6. Michael A Flierl, Daniel Rittirsch, Markus Huber-Lang, J Vidya Sarma, Peter A Ward "Catecholamines-crafty weapons in the inflammatory arsenal of immune/inflammatory cells or opening pandora’s box?" Molecular medicine (Cambridge, Mass.) 14.3-4 (2008): 195-204. PubMed
  7. Cristina Meazza, Sara Pagani, Paola Travaglino, Mauro Bozzola "Effect of growth hormone (GH) on the immune system." Pediatric endocrinology reviews : PER 1 Suppl 3 (2006): 490-5. PubMed
  8. Li-Yuan Yu-Lee "Prolactin modulation of immune and inflammatory responses." Recent progress in hormone research 57 (2002): 435-55. PubMed
  9. Suzanne C Segerstrom, Gregory E Miller "Psychological stress and the human immune system: a meta-analytic study of 30 years of inquiry." Psychological bulletin 130.4 (2004): 601-30. PubMed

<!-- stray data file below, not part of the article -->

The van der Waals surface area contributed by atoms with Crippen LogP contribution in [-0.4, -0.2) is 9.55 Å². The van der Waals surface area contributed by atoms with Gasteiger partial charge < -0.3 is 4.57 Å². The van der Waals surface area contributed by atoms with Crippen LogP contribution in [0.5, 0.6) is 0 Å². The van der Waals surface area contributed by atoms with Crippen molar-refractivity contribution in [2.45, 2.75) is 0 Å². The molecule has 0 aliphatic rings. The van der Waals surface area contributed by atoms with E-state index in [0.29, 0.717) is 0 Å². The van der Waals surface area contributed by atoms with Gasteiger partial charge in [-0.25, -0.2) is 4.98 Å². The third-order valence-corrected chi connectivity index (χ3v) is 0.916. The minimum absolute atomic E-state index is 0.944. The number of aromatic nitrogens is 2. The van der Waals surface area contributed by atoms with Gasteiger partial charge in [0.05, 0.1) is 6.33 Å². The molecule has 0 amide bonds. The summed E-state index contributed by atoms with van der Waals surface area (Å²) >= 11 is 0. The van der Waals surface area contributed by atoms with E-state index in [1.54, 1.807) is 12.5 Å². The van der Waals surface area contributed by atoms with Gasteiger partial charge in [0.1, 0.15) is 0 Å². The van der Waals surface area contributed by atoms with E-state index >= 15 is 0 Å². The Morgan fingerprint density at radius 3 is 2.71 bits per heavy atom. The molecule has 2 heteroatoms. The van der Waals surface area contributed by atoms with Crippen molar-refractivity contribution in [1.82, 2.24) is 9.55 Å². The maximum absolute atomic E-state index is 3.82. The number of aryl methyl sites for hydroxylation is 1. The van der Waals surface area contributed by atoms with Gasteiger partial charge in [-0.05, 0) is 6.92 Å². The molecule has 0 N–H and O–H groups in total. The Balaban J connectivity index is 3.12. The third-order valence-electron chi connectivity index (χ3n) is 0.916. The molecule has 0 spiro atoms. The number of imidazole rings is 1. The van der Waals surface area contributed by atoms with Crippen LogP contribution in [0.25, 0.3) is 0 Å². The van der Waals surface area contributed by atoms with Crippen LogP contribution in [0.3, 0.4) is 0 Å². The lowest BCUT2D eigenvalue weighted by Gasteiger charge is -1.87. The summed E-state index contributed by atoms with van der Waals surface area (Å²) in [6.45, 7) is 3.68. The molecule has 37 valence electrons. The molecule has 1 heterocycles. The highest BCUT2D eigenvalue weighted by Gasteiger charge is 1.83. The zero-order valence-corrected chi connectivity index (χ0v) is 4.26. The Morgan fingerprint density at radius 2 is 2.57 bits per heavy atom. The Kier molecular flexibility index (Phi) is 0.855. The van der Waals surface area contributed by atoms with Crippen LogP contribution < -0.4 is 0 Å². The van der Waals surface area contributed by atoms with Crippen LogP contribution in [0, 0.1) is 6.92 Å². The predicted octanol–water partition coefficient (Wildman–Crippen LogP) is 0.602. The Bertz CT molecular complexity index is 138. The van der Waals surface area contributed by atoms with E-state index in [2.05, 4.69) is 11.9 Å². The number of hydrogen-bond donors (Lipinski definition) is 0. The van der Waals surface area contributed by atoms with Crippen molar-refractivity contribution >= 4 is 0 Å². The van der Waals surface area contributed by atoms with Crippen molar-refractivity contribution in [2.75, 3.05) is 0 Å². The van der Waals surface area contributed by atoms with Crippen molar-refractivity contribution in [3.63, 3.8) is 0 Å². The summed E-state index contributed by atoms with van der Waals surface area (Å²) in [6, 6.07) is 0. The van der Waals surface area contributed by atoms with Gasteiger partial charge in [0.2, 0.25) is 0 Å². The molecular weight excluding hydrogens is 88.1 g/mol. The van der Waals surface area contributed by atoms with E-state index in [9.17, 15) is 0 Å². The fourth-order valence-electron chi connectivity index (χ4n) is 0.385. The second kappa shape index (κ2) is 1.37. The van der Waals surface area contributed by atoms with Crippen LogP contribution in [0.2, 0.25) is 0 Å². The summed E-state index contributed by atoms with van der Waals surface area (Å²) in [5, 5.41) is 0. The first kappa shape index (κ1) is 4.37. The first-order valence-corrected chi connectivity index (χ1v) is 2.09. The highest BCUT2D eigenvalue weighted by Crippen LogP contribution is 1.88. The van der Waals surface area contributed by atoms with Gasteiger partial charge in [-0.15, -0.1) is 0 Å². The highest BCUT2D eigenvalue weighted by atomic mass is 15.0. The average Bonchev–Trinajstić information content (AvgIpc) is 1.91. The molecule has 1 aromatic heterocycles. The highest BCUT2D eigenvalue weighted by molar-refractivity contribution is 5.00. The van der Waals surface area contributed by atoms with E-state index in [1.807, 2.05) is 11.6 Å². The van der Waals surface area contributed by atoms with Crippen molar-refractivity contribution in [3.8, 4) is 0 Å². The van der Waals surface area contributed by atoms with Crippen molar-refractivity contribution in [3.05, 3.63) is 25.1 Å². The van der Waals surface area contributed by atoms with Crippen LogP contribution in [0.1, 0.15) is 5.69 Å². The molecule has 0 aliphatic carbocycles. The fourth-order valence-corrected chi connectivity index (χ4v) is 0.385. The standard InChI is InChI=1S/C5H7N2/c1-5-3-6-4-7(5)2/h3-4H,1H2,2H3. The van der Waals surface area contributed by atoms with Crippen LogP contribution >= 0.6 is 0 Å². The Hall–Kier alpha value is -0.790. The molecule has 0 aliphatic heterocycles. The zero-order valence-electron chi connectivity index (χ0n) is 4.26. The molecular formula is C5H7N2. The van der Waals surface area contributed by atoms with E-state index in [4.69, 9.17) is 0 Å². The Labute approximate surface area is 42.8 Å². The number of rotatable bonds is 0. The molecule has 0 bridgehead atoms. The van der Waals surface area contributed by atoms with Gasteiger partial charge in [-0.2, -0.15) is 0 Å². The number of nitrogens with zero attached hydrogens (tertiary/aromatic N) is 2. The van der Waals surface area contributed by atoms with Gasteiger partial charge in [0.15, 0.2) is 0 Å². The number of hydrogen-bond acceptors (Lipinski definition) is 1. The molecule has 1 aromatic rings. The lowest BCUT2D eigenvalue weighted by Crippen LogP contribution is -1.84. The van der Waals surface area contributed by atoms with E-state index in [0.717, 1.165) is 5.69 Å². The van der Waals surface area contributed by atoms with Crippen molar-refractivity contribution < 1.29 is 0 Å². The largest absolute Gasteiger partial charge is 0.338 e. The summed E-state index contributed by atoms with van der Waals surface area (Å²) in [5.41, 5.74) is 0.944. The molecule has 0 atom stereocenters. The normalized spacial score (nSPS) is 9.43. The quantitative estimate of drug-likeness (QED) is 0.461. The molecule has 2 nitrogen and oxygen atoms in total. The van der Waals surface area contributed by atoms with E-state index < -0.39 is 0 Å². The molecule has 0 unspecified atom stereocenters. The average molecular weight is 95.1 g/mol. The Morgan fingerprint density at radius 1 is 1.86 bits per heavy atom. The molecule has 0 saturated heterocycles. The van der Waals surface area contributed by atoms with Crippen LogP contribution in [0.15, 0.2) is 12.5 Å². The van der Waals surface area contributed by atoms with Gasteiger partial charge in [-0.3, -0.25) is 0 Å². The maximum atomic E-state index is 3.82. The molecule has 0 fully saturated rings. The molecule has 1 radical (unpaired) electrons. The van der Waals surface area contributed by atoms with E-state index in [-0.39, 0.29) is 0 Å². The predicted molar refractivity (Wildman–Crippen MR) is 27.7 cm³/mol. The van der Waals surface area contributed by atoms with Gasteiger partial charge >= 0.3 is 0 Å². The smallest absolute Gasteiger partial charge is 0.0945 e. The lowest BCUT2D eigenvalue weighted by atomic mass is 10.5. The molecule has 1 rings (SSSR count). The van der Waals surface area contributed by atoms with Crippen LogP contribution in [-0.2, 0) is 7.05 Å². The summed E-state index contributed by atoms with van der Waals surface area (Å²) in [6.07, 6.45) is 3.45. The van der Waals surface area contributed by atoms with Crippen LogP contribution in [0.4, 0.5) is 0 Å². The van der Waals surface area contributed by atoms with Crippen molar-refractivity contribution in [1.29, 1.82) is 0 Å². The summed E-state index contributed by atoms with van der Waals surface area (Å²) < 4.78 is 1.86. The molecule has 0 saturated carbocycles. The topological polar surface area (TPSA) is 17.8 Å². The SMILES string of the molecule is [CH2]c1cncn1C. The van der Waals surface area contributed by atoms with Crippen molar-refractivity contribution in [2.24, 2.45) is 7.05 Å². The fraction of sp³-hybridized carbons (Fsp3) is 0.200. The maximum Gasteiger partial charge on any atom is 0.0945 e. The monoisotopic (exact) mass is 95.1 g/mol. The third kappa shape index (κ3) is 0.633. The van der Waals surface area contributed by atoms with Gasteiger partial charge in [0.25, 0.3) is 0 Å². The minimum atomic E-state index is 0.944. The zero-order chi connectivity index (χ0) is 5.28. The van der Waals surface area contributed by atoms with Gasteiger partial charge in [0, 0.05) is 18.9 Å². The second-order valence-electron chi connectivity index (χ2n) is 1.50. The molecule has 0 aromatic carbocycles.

10. Edna Maria Vissoci Reiche, Sandra Odebrecht Vargas Nunes, Helena Kaminami Morimoto "Stress, depression, the immune system, and cancer." The Lancet. Oncology 5.10 (2004): 617-25. PubMed
  11. Rosalind J Wright "Stress and atopic disorders." The Journal of allergy and clinical immunology 116.6 (2005): 1301-6. PubMed
  12. Gregory E Miller, Sheldon Cohen, A Kim Ritchey "Chronic psychological stress and the regulation of pro-inflammatory cytokines: a glucocorticoid-resistance model." Health psychology : official journal of the Division of Health Psychology, American Psychological Association 21.6 (2002): 531-41. PubMed
  13. S Cohen, W J Doyle, D P Skoner "Psychological stress, cytokine production, and severity of upper respiratory illness." Psychosomatic medicine 61.2 (1999): 175-80. PubMed